5. The defendants called no other medical witnesses. They refused to call Dr. Nandalal Roy who had been their medical examiner of the assured at the time when the policy was issued. Their attitude was difficult to justify, because though they had ceased to employ him, they made no charge against him, even of negligence. Eventually he was called as a Court witness. Instead, they sought to support this meagre and unconvincing medical evidence with that of some illiterate and ignorant neighbours of the assured who had been discovered by the Superintendent for Investigation, a retired Inspector of Police, and whose evidence was so unreliable and so paltry as to be almost farcical in its insufficiency. Amritalal Kundu had no conception of the difference between personal knowledge and the talk of the neighbourhood. He lived rent-free in his nephew's workshop and had no regular wages. His evidence amounted to little more than local gossip. He said that he had not seen the assured for three years before his death. He had disease of the scrotum because he died of it. He used to walk with his legs apart and his dress used to be lifted up. From that it could be understood that he had a big sorotum. It was about the size of a football when last he saw him. He saw it once when he was sitting down through a gap in his dhoti. It had been growing for 15 or 16 years. When a man suffers from disease in that locality, the entire locality comes to know about it. He was distantly related to the assured, but he was poor and the assured was rich and did not care for him. Suresh Chandra Das was earning Rs. 10 to Rs. 17 a month. He also said that the assured suffered for 15 or 16 years from a disease of the scrotum and could not walk. But he went much further than Kundu and described the scrotum as being about 18 inches wide during the last five or six years. Previous to that it was 8 to 12 inches wide. The assured was a very good man; he was not a man to tell lies; he could not speak ill of him.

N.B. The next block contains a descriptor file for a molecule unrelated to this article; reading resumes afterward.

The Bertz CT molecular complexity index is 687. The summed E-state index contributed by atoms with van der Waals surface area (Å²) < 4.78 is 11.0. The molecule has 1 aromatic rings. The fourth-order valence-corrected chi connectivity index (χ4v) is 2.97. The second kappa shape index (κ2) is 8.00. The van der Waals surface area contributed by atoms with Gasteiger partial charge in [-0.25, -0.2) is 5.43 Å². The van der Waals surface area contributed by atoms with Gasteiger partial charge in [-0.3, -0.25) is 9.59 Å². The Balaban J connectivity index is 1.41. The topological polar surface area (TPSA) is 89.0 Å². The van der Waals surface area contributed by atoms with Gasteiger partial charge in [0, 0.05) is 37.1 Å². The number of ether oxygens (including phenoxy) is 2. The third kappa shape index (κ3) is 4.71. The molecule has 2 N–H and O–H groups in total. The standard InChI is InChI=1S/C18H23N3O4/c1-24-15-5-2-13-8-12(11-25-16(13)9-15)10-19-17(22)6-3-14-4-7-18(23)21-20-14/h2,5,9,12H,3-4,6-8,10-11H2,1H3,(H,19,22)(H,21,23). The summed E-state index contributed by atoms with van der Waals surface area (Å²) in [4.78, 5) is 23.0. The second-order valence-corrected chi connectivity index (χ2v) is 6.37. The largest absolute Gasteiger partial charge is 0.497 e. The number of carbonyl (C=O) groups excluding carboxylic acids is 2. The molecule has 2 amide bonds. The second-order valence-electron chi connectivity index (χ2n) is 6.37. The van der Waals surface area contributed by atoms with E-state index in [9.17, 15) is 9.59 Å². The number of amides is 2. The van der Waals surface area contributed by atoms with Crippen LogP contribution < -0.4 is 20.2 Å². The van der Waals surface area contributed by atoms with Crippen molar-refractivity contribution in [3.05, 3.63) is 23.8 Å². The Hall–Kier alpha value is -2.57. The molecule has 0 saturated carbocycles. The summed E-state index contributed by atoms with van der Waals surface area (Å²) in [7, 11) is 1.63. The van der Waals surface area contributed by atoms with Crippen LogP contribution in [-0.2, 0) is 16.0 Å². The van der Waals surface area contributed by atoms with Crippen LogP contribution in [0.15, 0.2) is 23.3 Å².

6. Another neighbour, Purendra Nath Sen, said that when the assured walked past his house it could be noticed that his scrotum was large. He had noticed that for 3 or 3i years by guess. The insured was a very stout man. Nanigopal Banerjee had been a partner of the assured for ten years until 1924. Between that date and 1935 he said he saw him only once. About 15th November 1935, he complained of difficulty in passing urine and that his scrotum was big and that there was a sore on it. The witness said that he did not see the scrotum but noticed it was abnormally large. His physical condition was quite good. He sometimes complained of fever. He came to the office every day and the witness never knew him to be laid up. He was a heavily built man. He was a man that anybody could trust. Pramathanath Pramanik is an Honorary Magistrate and head of the community to which the assured belonged. His evidence was taken on commission. On being pressed very hard with leading questions about the health of the assured, he said that he knew nothing about it; the assured had no physical deformity or defect. He was quite healthy. On being asked point-blank whether he had observed anything unusual about the scrotum of the assured, he said he thought that it was little bigger than ordinary. One could notice it when he walked. But he had never seen it and could not say when or for how long he had noticed it.